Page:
1. I used to spend more time frantically driving from spot to spot, bridge to bridge, up and down the river. Now I just recite the old line about 10% of the fisherman catch 90% of the fish and spend a little time smoking a cigar on the bank and seeing what the other fishermen on the stream are doing, this year I’ve packed small binoculars in my sling pack- just to be sneaky!

  2. As I have aged and mellowed a little, after the first few minutes of asking “why are all these people here”, I remind myself that they drove as far as I did (maybe farther), my favorite spot may also be their favorite spot, and they deserve to fish as much as I do. Then I usually relax, and sit and watch for awhile, reflect on the fact that I am getting some time on the stream and enjoy God’s handiwork. Then I go and try to find another favorite spot or make a new one. Great article as usual!

  3. On crowded streams I also like to fish places that no one else thinks to fish – places that don’t seem like they would hold a trout for whatever reason (e.g., too shallow, too small, too close to the road). These places often get skipped over by fishermen/women for the more likely looking spots.

  4. I have one golden rule when it comes to crowded water….DON’T FISH IT! Pure and simple. There are 2 times that the stream, river, lake, pond, brook, etc. is fit for fishing. That is first thing in the morning…daylight, but the Sun is not shining on the water, and late afternoon when it is still light but the Sun is not shining on the water. Can you catch fish when the Sun is on the water and when everybody and their uncle has thrashed through it? Yes. But, in my opinion, it is not worth the effort. Get yourself to another part of the stream, river, etc. that is not under the same fishing pressure. Who knows, you may just have found your new,”Secret Spot”. Also, unless the water is not heavily fished throughout the day I would try it in the evenings. If it is…Scratch it off your place to be. 🙂

  5. There is this great app that plays the sounds of grizzlies, wolves, and angry moose. I suggest bringing along a bluetooth speaker.

    Works every time.

  6. I really fell in love with the serenity of fishing back country Idaho and not fighting crowds. The calm and bond with the outdoors is what makes flyfishing for me. I moved back to the midwest and had a buddy dragging me down below Table Rock Lake to fish big browns. A bunch of old retired guys with $10,000 in gear thinking they own the place. Most of them fishing the hatchery streams coming in like children at the kiddy pond. Really bad attitudes. I will opt for non populated spots from now on. Running into more than a couple of guys in a mile stretch is crowded. Just my 2 cents.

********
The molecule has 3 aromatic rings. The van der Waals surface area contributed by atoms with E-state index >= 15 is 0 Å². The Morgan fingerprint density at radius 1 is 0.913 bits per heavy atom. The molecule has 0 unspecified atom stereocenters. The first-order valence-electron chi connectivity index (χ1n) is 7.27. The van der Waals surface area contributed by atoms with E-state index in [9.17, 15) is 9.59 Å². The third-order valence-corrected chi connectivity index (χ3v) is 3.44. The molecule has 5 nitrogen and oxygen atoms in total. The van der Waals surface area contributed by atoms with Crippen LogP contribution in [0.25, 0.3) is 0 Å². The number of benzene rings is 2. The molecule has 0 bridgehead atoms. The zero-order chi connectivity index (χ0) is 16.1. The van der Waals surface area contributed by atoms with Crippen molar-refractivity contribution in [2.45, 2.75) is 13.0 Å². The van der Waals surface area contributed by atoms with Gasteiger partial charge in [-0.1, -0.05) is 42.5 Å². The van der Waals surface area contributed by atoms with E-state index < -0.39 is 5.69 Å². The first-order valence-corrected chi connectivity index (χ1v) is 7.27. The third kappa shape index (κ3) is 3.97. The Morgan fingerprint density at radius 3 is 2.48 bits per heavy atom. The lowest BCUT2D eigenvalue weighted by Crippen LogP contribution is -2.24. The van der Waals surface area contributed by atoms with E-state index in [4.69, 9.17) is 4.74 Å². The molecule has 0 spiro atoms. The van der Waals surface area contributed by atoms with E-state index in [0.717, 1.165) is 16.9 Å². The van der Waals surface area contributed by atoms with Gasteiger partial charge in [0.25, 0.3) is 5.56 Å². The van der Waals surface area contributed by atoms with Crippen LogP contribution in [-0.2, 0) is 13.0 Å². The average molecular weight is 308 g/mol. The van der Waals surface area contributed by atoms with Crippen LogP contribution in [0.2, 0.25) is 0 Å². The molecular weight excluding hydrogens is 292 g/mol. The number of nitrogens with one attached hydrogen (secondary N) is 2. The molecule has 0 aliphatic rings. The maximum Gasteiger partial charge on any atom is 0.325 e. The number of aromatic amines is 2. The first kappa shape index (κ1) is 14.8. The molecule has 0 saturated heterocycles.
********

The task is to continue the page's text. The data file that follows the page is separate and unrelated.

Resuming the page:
1. We’ve experienced both of those situations, too, Bryan–the serenity (awesome!) and the crowd of folks who think they own the river (frustrating!). We know that others have the right to be there, too, but it’s all about generosity and attitude. Like you, though, we fell like a couple guys in a mile stretch is crowded! So we always walk that extra mile (or 2 or 3 or 4!) to get to more secluded spots.

  7. I spend most of my time fishing “B” streams hoping for few companions, and more (if smaller) fish. A buddy of mine invited me to fish the Owahee with him the end of this week. He’s been out there a few times each of the last few years. On my “home river” I catch some 20” rainbows with few other Fisher people to contend with as I am self employed and fish early/mid week. I cant say I’m not a little nervous about how it’s gonna turn out. Any advise would be appreciated.

    1. Hi Joe. My best advice is simply to find a stretch of the Owyhee where there are few or no other fly fishers. There is a lot of great water. You’ll see quite a few fly fishers (sometimes crowds, as in the photo I took above) in the section right below the dam. But you can walk or drive to other productive spots. Check with the fly shops in Boise to see what’s working (Idaho Angler, Orvis, etc.). There are long stretches of smooth, slow water. Just look for spots with riffles and moving water that has some depth to it. You should have an enjoyable experience. It’s fascinating country and can be good fishing. You’ll be able to find some solitude.